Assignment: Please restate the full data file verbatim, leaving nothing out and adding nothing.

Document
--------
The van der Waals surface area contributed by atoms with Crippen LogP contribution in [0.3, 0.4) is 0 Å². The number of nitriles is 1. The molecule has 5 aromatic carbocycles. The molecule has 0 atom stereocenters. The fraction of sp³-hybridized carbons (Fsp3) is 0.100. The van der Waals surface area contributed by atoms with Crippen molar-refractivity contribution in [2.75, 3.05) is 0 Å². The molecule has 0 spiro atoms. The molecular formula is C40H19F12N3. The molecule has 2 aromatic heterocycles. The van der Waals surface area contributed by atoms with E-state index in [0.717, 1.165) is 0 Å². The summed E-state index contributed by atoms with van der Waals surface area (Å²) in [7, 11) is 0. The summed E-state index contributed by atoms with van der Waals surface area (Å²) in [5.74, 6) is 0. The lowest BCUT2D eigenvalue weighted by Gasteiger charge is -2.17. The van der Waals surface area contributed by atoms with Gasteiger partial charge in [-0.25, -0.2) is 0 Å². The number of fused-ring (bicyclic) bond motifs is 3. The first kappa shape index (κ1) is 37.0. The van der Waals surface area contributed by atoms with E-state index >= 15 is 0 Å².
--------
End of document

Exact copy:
The van der Waals surface area contributed by atoms with Crippen LogP contribution in [0.3, 0.4) is 0 Å². The number of nitriles is 1. The molecule has 5 aromatic carbocycles. The molecule has 0 atom stereocenters. The fraction of sp³-hybridized carbons (Fsp3) is 0.100. The van der Waals surface area contributed by atoms with Crippen molar-refractivity contribution in [2.75, 3.05) is 0 Å². The molecule has 0 spiro atoms. The molecular formula is C40H19F12N3. The molecule has 2 aromatic heterocycles. The van der Waals surface area contributed by atoms with E-state index in [0.717, 1.165) is 0 Å². The summed E-state index contributed by atoms with van der Waals surface area (Å²) in [7, 11) is 0. The summed E-state index contributed by atoms with van der Waals surface area (Å²) in [5.74, 6) is 0. The lowest BCUT2D eigenvalue weighted by Gasteiger charge is -2.17. The van der Waals surface area contributed by atoms with Gasteiger partial charge in [-0.25, -0.2) is 0 Å². The number of fused-ring (bicyclic) bond motifs is 3. The first kappa shape index (κ1) is 37.0. The van der Waals surface area contributed by atoms with E-state index >= 15 is 0 Å².